Unified Plan SDP format - transition plan

Google is planning to transition Chrome’s WebRTC implementation from the current SDP format (called “Plan B”) to a standards conformant format (“Unified Plan”, draft-ietf-rtcweb-jsep) over the next couple of quarters.

The plan involves 5 phases, and one transient API feature.

Who will be affected

People who use multiple audio tracks or multiple video tracks on a single PeerConnection will have to test their product under Unified Plan, and adapt accordingly. In the case where a call is initiated from a non-Chrome endpoint and replied to by Chrome, the form of the offer may have to change. People who do detailed SDP parsing and care about msid attributes will have to check that their parsing code picks up the new format (a=msid). The details on whether changes will be needed and how the apps need to change will be application dependent. We think that almost all applications that use only a single audio and a single video track per RTCPeerConnection will be unaffected by the change.

The API feature

We are adding one new feature to the RTCPeerConnection’s RTCConfiguration:

enum SdpSemantics {

partial dictionary RTCConfiguration {
   SdpSemantics sdpSemantics;

The RTCConfiguration can be passed to the constructor of an RTCPeerConnection, and all offers and answers constructed will be in the Unified Plan format. Calls to setLocalDescription and setRemoteDescription will also expect the SDP to be in the Unified Plan format; if it is in the legacy Chrome format, then all but the first audio track and the first video track will be ignored.

There’s also a command line flag (–enable-features=RTCUnifiedPlanByDefault in Chrome M71 and above, –enable-blink-features=RTCUnifiedPlanByDefault in earlier versions) that allows the default value of this flag to be set to “unified-plan”.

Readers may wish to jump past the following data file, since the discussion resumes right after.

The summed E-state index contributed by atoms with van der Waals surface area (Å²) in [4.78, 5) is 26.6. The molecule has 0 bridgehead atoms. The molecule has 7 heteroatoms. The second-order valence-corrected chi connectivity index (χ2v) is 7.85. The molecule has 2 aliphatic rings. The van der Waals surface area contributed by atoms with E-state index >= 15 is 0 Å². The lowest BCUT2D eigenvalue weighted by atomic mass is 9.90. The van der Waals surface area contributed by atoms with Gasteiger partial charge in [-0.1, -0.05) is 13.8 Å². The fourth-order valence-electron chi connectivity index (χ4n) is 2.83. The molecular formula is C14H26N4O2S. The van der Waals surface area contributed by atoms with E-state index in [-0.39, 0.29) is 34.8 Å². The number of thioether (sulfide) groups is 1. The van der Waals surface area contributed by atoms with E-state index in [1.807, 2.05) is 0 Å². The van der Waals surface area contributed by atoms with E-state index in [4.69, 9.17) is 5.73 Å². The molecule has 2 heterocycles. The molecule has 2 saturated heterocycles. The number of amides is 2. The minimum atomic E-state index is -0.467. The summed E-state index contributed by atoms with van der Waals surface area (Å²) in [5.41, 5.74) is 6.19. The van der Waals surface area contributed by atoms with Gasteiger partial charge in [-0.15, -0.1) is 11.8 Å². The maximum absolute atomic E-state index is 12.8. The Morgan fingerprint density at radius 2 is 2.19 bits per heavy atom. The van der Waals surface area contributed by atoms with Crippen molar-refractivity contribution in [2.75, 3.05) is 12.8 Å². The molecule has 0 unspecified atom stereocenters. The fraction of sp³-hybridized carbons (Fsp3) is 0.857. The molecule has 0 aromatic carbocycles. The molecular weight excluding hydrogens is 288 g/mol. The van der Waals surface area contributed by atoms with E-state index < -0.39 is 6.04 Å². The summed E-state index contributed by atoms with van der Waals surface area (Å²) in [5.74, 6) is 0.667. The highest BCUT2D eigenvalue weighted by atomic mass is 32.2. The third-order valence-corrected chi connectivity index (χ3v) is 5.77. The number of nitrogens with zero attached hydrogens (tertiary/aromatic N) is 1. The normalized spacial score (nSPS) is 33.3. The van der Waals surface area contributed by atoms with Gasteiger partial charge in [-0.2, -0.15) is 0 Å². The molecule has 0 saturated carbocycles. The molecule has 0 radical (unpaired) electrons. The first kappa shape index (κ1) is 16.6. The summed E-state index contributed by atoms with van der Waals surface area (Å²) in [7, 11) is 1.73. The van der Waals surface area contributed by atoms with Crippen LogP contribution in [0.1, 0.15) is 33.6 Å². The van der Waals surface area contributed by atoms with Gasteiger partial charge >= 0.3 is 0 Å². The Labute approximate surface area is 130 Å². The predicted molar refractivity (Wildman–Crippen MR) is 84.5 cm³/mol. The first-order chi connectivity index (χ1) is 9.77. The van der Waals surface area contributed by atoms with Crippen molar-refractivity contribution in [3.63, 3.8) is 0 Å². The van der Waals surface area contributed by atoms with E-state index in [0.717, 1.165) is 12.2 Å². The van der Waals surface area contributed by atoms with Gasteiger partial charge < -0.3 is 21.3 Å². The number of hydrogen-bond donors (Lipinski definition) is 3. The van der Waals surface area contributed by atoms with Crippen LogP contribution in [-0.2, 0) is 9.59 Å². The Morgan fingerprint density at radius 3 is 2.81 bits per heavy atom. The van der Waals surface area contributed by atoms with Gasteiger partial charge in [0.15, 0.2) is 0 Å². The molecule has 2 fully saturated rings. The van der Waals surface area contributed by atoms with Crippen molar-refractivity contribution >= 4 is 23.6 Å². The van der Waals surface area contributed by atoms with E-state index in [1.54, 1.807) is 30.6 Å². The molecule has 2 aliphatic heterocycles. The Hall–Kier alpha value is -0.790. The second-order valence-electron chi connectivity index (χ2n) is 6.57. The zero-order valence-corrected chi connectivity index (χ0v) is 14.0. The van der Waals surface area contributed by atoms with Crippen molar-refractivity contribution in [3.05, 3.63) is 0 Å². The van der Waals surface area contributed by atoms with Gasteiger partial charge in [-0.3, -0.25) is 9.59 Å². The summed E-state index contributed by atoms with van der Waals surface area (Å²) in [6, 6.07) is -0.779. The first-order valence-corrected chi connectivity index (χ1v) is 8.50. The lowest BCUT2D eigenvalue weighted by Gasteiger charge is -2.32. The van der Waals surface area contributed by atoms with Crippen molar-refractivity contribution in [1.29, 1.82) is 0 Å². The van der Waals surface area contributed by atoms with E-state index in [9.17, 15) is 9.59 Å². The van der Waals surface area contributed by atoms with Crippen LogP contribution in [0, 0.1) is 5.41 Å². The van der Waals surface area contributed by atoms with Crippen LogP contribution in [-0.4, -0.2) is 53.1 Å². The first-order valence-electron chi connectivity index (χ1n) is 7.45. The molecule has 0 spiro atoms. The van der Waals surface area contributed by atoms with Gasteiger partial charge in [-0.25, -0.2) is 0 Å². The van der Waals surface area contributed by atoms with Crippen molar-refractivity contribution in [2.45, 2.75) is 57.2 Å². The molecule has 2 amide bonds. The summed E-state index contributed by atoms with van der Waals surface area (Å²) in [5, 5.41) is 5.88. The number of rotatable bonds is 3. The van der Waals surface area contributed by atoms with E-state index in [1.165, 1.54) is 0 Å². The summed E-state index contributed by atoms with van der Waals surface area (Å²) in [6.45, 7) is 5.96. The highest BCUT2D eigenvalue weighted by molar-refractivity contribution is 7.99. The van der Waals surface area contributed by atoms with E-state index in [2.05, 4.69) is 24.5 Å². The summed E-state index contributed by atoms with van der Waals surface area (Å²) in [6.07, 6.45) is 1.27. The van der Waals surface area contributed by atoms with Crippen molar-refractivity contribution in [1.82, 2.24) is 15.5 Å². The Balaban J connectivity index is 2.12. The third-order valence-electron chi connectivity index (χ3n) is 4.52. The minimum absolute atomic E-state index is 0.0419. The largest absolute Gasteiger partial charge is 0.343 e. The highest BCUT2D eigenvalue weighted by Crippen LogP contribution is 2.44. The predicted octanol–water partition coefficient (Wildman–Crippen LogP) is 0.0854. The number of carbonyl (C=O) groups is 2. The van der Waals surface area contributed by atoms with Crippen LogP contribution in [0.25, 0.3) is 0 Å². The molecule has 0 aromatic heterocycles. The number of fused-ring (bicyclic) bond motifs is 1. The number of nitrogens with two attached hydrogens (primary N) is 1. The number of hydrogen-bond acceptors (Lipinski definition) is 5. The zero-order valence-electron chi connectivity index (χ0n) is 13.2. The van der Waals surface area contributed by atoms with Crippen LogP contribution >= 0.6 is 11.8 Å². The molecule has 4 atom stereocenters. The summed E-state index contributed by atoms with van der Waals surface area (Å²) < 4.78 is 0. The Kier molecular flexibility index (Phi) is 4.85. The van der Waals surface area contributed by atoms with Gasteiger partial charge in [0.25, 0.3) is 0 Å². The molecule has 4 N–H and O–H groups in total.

The Phases

Phase 1: Implement Unified Plan

In this phase, Unified Plan was being developed behind an experimentation flag available since M65. Until phase 2, it was wisest to test with Chrome Canary using “–enable-blink-features=RTCUnifiedPlan”.

Phase 2: Make the API feature generally available

Released in M69 (beta August 2018, stable September 2018)

In this phase, the default value of the sdpSemantics flag was “plan-b”. In Phase 2, people who had implementations that depended on the SDP format were expected to run tests to see if their applications work when Unified Plan is in use. For applications that support Firefox, we expect this to be a very simple exercise: just do as you would do for Firefox.

The default value of the sdpSemantics flag can be changed in “chrome://flags”; look for the feature “WebRTC: Use Unified Plan SDP Semantics by default”.

Phase 3: Switch the default

The date for the switch was M72 (beta December 2018, stable January 2019).

In this phase, we changed the default value of the sdpSemantics flag to “unified-plan”. Applications that discovered that they needed more time to convert set the sdpSemantics flag explicitly to “plan-b” in order to recover previous behaviour.

Phase 4: Make “Plan B” throw

In this phase, setting the sdpSemantics flag to "plan-b" results in an exception being thrown. It has been throwing in Canary from M93. As of M96, the exception was throwing in all channels, including Stable.

During this phase, a Deprecation Trial was available that allowed using Plan B without the exception throwing but the trial stopped working on May 25, 2022.

Phase 5: Remove “Plan B” from Chromium

After the trial has ended, Plan B will be removed from Chrome. At this point, the sdpSemantics flag will be removed. Attempting to set it to "plan-b" will not throw an exception, but it will no longer have any effect.

Plan B is still available behind special flags or special builds but the full code removal will happen in H2, 2022.

Phase 6: Deprecate and remove ”Plan B” from WebRTC

Plan B is already marked as deprecated in WebRTC, but it is still available. Removal should happen in 2023.

Preparing Your Application For Unified Plan

For detailed information about Plan B and Unified Plan differences and how your application may need to be updated in preparation for Unified plan, see the “Unified Plan” Transition Guide (JavaScript)

For native (C++) applications, see the document “Migrating your native/mobile application to Unified Plan”